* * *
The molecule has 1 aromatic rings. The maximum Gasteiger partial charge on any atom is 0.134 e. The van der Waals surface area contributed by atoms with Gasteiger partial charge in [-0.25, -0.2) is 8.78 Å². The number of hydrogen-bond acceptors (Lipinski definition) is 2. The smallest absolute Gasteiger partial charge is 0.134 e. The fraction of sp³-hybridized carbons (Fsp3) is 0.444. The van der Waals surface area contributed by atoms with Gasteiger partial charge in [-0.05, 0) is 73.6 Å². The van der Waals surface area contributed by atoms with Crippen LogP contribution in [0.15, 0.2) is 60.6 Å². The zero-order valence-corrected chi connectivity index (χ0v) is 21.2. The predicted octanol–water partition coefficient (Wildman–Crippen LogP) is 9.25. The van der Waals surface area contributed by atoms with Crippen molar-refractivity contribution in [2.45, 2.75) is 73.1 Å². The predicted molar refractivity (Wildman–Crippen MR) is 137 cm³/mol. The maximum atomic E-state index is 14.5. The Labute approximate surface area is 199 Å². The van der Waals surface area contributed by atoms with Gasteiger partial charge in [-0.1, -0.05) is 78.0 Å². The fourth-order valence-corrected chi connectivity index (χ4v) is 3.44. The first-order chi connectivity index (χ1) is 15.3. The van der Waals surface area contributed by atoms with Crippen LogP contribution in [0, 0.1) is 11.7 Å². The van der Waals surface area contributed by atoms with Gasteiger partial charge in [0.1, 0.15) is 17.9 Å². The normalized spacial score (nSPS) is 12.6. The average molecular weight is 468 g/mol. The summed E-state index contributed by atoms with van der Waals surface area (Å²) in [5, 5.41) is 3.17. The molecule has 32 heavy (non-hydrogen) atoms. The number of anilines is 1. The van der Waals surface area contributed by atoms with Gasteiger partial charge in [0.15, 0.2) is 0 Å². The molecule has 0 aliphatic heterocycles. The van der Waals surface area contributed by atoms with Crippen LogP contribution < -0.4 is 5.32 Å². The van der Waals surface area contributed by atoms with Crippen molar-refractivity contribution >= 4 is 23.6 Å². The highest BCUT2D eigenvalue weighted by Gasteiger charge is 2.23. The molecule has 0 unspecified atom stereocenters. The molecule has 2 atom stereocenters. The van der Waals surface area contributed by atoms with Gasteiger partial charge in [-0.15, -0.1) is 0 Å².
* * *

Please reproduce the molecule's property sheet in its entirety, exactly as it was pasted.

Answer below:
The molecule has 1 aromatic rings. The maximum Gasteiger partial charge on any atom is 0.134 e. The van der Waals surface area contributed by atoms with Gasteiger partial charge in [-0.25, -0.2) is 8.78 Å². The number of hydrogen-bond acceptors (Lipinski definition) is 2. The smallest absolute Gasteiger partial charge is 0.134 e. The fraction of sp³-hybridized carbons (Fsp3) is 0.444. The van der Waals surface area contributed by atoms with Gasteiger partial charge in [-0.05, 0) is 73.6 Å². The van der Waals surface area contributed by atoms with Crippen LogP contribution in [0.15, 0.2) is 60.6 Å². The zero-order valence-corrected chi connectivity index (χ0v) is 21.2. The predicted octanol–water partition coefficient (Wildman–Crippen LogP) is 9.25. The van der Waals surface area contributed by atoms with Crippen molar-refractivity contribution in [2.45, 2.75) is 73.1 Å². The predicted molar refractivity (Wildman–Crippen MR) is 137 cm³/mol. The maximum atomic E-state index is 14.5. The Labute approximate surface area is 199 Å². The van der Waals surface area contributed by atoms with Gasteiger partial charge in [-0.1, -0.05) is 78.0 Å². The fourth-order valence-corrected chi connectivity index (χ4v) is 3.44. The first-order chi connectivity index (χ1) is 15.3. The van der Waals surface area contributed by atoms with Crippen LogP contribution in [0, 0.1) is 11.7 Å². The van der Waals surface area contributed by atoms with Gasteiger partial charge in [0.1, 0.15) is 17.9 Å². The normalized spacial score (nSPS) is 12.6. The average molecular weight is 468 g/mol. The summed E-state index contributed by atoms with van der Waals surface area (Å²) in [5, 5.41) is 3.17. The molecule has 32 heavy (non-hydrogen) atoms. The number of anilines is 1. The van der Waals surface area contributed by atoms with Gasteiger partial charge in [0.15, 0.2) is 0 Å². The molecule has 0 aliphatic heterocycles. The van der Waals surface area contributed by atoms with Crippen LogP contribution < -0.4 is 5.32 Å². The van der Waals surface area contributed by atoms with Crippen molar-refractivity contribution >= 4 is 23.6 Å². The highest BCUT2D eigenvalue weighted by Gasteiger charge is 2.23. The molecule has 0 unspecified atom stereocenters. The molecule has 2 atom stereocenters. The van der Waals surface area contributed by atoms with Gasteiger partial charge in [-0.15, -0.1) is 0 Å².